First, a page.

Next, on December 4, 2017, Petitioner filed another motion seeking to amend his original § 2255 motion. ECF No. 46. Specifically, Petitioner raised new arguments under Mathis v. United States, 136 S.Ct. 2243 (2016), which held that a prior conviction does not qualify as predicate violent offense under ACCA if an element of the crime of conviction is broader than the element of the generic offense. According to Petitioner, his 2002 conviction for fleeing and eluding police cannot be considered a violent offense for ACCA purposes after Mathis.

         A few months later, on March 26, 2018, Petitioner filed an additional § 2255 motion asserting new claims that the government improperly withheld evidence at trial in violation of Brady v. Maryland, 373 U.S. 873 (1963), that his guilty plea was not voluntarily entered, and that trial counsel was ineffective in: failing to inform Petitioner of the true nature of the charges against him; erroneously urging Petitioner to plead guilty; failing to argue that the prosecutor improperly influenced a grand jury to indict Petitioner; and choosing not to file motions to dismiss the indictment, to suppress incriminating evidence, or to pursue a direct appeal. ECF No. 47.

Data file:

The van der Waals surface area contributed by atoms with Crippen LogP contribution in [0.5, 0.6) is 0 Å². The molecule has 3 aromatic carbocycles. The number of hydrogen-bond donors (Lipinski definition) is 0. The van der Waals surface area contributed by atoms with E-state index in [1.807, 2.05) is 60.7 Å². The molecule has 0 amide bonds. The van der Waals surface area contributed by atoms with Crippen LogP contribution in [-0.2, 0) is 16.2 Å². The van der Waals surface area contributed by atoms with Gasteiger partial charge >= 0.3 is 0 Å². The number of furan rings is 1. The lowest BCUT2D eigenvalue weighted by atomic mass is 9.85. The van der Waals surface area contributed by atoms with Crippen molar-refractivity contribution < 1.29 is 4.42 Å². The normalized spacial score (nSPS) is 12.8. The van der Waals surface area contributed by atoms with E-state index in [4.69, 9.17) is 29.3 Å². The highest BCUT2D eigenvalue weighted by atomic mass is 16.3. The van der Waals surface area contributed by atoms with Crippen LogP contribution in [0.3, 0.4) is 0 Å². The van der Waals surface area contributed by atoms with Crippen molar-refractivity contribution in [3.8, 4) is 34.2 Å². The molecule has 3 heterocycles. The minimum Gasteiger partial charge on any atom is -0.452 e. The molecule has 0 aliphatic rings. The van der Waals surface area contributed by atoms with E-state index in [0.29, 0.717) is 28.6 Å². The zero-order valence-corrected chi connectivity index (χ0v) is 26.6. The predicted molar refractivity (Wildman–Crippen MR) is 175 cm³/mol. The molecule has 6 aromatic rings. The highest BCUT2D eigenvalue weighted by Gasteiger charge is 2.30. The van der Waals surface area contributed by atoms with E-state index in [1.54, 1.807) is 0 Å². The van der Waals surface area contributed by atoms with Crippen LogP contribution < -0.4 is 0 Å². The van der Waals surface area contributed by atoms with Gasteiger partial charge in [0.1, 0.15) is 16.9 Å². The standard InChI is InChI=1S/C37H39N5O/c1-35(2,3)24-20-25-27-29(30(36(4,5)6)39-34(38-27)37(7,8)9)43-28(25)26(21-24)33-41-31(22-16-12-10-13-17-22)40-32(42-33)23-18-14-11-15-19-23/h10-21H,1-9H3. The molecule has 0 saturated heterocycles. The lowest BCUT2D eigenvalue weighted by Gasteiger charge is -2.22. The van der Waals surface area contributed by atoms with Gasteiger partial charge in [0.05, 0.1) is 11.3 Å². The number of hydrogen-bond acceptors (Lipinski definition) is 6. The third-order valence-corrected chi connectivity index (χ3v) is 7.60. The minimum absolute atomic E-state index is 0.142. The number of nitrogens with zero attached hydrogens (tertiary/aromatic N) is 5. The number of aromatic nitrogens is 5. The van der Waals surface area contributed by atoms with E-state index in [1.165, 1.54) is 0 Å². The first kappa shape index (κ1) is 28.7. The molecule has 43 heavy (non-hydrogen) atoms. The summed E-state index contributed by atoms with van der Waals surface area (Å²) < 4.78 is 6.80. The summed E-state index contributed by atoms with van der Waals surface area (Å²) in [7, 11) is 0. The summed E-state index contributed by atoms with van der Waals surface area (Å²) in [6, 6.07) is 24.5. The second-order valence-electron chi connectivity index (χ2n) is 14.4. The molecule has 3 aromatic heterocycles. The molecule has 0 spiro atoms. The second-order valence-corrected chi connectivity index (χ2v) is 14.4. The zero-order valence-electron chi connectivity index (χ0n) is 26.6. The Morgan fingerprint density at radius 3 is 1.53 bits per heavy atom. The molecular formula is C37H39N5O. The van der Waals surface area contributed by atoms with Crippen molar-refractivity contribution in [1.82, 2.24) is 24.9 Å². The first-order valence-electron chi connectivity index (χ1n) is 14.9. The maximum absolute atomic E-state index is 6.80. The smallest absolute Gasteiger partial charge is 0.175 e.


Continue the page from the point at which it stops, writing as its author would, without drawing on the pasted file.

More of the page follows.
Because Petitioner had previously filed § 2255 motions, and the Court had adjudicated his motion for default judgment as a § 2255 motion, this Court considered these two additional § 2255 motions “second or successive motions” under the Antiterrorism and Effective Death Penalty Act (“AEDPA”), which require permission from the Sixth Circuit to file. Consistent with that reasoning, this Court transferred Petitioner's 2017 and 2018 § 2255 motions to the Sixth Circuit. ECF No. 54 (transferring ECF Nos. 46, 47 to Sixth Circuit). But the Sixth Circuit, observing that Petitioner's other § 2255 claims (excepting his Johnson claim) had not yet been ruled on by this Court, remanded the case so that Petitioner's other preexisting § 2255 claims could be adjudicated. ECF No. 55.

         Most recently, on June 3, 2019, Petitioner filed another motion to amend his § 2255 motion. ECF No. 56. That motion is substantially similar to the § 2255 motion he filed on March 26, 2018. Compare ECF No. 56 with ECF No. 47.

         DISCUSSION

         A motion to amend is not considered a second or successive § 2255 motion if it is filed before the initial § 2255 motion is adjudicated on the merits. Clark v. United States, 764 F.3d 653, 658 (6th Cir. 2014) (citing Ching v. United States, 298 F.3d 174, 177-78 (6th Cir. 2002); Johnson v. United States, 196 F.3d 802, 805 (7th Cir. 1999)). A petitioner therefore does not need appellate approval under 28 U.S.C. § 2244(B) and 28 U.S.C. § 2255(h) to amend his § 2255 motion if a final decision has not yet been rendered on the original petition. Clark, 764 F.3d at 659; Johnson, 196 F.3d at 805-06. Accordingly, “a habeas petition submitted during the pendency of an initial § 2255 motion should be construed as a motion to amend the initial motion.” Clark, 764 F.3d at 659 (quoting Ching, 298 F.3d at 175). As determined by the Sixth ...